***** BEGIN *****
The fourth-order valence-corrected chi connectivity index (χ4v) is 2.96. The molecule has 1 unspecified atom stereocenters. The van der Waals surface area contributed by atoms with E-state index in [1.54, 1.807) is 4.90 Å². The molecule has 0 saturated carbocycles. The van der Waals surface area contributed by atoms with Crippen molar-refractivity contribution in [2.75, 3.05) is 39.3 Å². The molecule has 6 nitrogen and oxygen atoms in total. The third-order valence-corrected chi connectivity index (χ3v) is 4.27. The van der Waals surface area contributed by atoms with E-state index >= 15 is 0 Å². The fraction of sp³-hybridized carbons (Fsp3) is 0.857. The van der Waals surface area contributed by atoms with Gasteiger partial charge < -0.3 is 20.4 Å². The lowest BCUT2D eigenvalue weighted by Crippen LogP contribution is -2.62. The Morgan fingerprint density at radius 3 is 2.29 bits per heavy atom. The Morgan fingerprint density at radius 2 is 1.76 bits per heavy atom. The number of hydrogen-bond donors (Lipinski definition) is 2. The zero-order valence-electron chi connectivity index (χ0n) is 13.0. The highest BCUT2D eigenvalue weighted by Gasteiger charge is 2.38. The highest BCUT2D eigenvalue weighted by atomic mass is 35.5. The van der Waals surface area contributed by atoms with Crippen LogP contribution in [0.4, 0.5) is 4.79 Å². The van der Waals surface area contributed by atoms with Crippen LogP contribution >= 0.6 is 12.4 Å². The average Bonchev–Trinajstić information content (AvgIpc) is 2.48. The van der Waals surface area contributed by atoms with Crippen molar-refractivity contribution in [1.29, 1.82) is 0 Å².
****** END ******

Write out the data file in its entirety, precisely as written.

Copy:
The fourth-order valence-corrected chi connectivity index (χ4v) is 2.96. The molecule has 1 unspecified atom stereocenters. The van der Waals surface area contributed by atoms with E-state index in [1.54, 1.807) is 4.90 Å². The molecule has 0 saturated carbocycles. The van der Waals surface area contributed by atoms with Crippen molar-refractivity contribution in [2.75, 3.05) is 39.3 Å². The molecule has 6 nitrogen and oxygen atoms in total. The third-order valence-corrected chi connectivity index (χ3v) is 4.27. The van der Waals surface area contributed by atoms with E-state index >= 15 is 0 Å². The fraction of sp³-hybridized carbons (Fsp3) is 0.857. The van der Waals surface area contributed by atoms with Gasteiger partial charge < -0.3 is 20.4 Å². The lowest BCUT2D eigenvalue weighted by Crippen LogP contribution is -2.62. The Morgan fingerprint density at radius 3 is 2.29 bits per heavy atom. The Morgan fingerprint density at radius 2 is 1.76 bits per heavy atom. The number of hydrogen-bond donors (Lipinski definition) is 2. The zero-order valence-electron chi connectivity index (χ0n) is 13.0. The highest BCUT2D eigenvalue weighted by Gasteiger charge is 2.38. The highest BCUT2D eigenvalue weighted by atomic mass is 35.5. The van der Waals surface area contributed by atoms with Crippen LogP contribution in [0.4, 0.5) is 4.79 Å². The van der Waals surface area contributed by atoms with Crippen LogP contribution >= 0.6 is 12.4 Å². The average Bonchev–Trinajstić information content (AvgIpc) is 2.48. The van der Waals surface area contributed by atoms with Crippen molar-refractivity contribution in [1.29, 1.82) is 0 Å².